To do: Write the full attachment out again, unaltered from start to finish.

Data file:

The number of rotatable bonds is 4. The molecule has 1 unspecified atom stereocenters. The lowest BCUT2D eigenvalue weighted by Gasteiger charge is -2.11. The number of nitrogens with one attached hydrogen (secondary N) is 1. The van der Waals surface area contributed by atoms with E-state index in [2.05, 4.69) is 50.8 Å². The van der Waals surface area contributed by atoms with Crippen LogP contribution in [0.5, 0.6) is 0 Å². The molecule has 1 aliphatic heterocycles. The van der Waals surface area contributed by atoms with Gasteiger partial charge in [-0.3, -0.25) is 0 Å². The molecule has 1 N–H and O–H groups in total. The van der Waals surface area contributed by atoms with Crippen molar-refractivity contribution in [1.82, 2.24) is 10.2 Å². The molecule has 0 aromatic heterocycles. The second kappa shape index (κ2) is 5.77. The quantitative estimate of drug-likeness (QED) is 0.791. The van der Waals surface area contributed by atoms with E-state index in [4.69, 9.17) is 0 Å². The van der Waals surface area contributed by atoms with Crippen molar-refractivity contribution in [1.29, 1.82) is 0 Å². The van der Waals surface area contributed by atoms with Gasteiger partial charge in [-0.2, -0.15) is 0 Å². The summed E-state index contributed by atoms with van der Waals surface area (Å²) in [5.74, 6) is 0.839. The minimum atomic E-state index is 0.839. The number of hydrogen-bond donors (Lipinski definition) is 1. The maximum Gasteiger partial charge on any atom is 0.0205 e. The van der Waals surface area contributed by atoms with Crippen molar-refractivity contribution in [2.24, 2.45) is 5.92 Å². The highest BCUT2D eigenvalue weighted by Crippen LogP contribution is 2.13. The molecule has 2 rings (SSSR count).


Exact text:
The number of rotatable bonds is 4. The molecule has 1 unspecified atom stereocenters. The lowest BCUT2D eigenvalue weighted by Gasteiger charge is -2.11. The number of nitrogens with one attached hydrogen (secondary N) is 1. The van der Waals surface area contributed by atoms with E-state index in [2.05, 4.69) is 50.8 Å². The van der Waals surface area contributed by atoms with Crippen LogP contribution in [0.5, 0.6) is 0 Å². The molecule has 1 aliphatic heterocycles. The van der Waals surface area contributed by atoms with Gasteiger partial charge in [-0.3, -0.25) is 0 Å². The molecule has 1 N–H and O–H groups in total. The van der Waals surface area contributed by atoms with Crippen molar-refractivity contribution in [1.82, 2.24) is 10.2 Å². The molecule has 0 aromatic heterocycles. The second kappa shape index (κ2) is 5.77. The quantitative estimate of drug-likeness (QED) is 0.791. The van der Waals surface area contributed by atoms with E-state index in [4.69, 9.17) is 0 Å². The van der Waals surface area contributed by atoms with Crippen molar-refractivity contribution in [1.29, 1.82) is 0 Å². The van der Waals surface area contributed by atoms with Gasteiger partial charge in [-0.2, -0.15) is 0 Å². The summed E-state index contributed by atoms with van der Waals surface area (Å²) in [5.74, 6) is 0.839. The minimum atomic E-state index is 0.839. The number of hydrogen-bond donors (Lipinski definition) is 1. The maximum Gasteiger partial charge on any atom is 0.0205 e. The van der Waals surface area contributed by atoms with Crippen molar-refractivity contribution in [2.24, 2.45) is 5.92 Å². The highest BCUT2D eigenvalue weighted by Crippen LogP contribution is 2.13. The molecule has 2 rings (SSSR count).